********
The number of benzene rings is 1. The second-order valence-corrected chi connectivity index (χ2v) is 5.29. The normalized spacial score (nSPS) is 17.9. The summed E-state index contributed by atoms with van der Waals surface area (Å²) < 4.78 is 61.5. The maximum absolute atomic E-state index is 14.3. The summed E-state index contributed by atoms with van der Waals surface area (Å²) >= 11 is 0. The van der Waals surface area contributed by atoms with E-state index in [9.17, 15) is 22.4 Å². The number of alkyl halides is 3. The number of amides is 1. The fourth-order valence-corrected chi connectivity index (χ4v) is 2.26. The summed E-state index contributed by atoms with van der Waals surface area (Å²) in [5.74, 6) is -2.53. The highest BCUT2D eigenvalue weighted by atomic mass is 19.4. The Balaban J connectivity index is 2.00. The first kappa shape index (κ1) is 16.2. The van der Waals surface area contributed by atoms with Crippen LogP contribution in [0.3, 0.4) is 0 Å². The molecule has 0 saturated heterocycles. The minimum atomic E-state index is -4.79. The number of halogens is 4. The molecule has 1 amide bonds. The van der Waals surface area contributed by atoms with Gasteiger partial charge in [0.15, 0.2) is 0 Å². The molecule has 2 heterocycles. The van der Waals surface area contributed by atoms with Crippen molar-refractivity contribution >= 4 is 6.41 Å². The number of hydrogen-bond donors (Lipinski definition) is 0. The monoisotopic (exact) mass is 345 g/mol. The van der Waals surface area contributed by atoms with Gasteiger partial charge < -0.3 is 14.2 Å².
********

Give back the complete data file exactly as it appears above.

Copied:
The number of benzene rings is 1. The second-order valence-corrected chi connectivity index (χ2v) is 5.29. The normalized spacial score (nSPS) is 17.9. The summed E-state index contributed by atoms with van der Waals surface area (Å²) < 4.78 is 61.5. The maximum absolute atomic E-state index is 14.3. The summed E-state index contributed by atoms with van der Waals surface area (Å²) >= 11 is 0. The van der Waals surface area contributed by atoms with E-state index in [9.17, 15) is 22.4 Å². The number of alkyl halides is 3. The number of amides is 1. The fourth-order valence-corrected chi connectivity index (χ4v) is 2.26. The summed E-state index contributed by atoms with van der Waals surface area (Å²) in [5.74, 6) is -2.53. The highest BCUT2D eigenvalue weighted by atomic mass is 19.4. The Balaban J connectivity index is 2.00. The first kappa shape index (κ1) is 16.2. The van der Waals surface area contributed by atoms with Crippen LogP contribution in [0.3, 0.4) is 0 Å². The molecule has 0 saturated heterocycles. The minimum atomic E-state index is -4.79. The number of halogens is 4. The molecule has 1 amide bonds. The van der Waals surface area contributed by atoms with Gasteiger partial charge in [0.15, 0.2) is 0 Å². The molecule has 2 heterocycles. The van der Waals surface area contributed by atoms with Crippen molar-refractivity contribution >= 4 is 6.41 Å². The number of hydrogen-bond donors (Lipinski definition) is 0. The monoisotopic (exact) mass is 345 g/mol. The van der Waals surface area contributed by atoms with Gasteiger partial charge < -0.3 is 14.2 Å².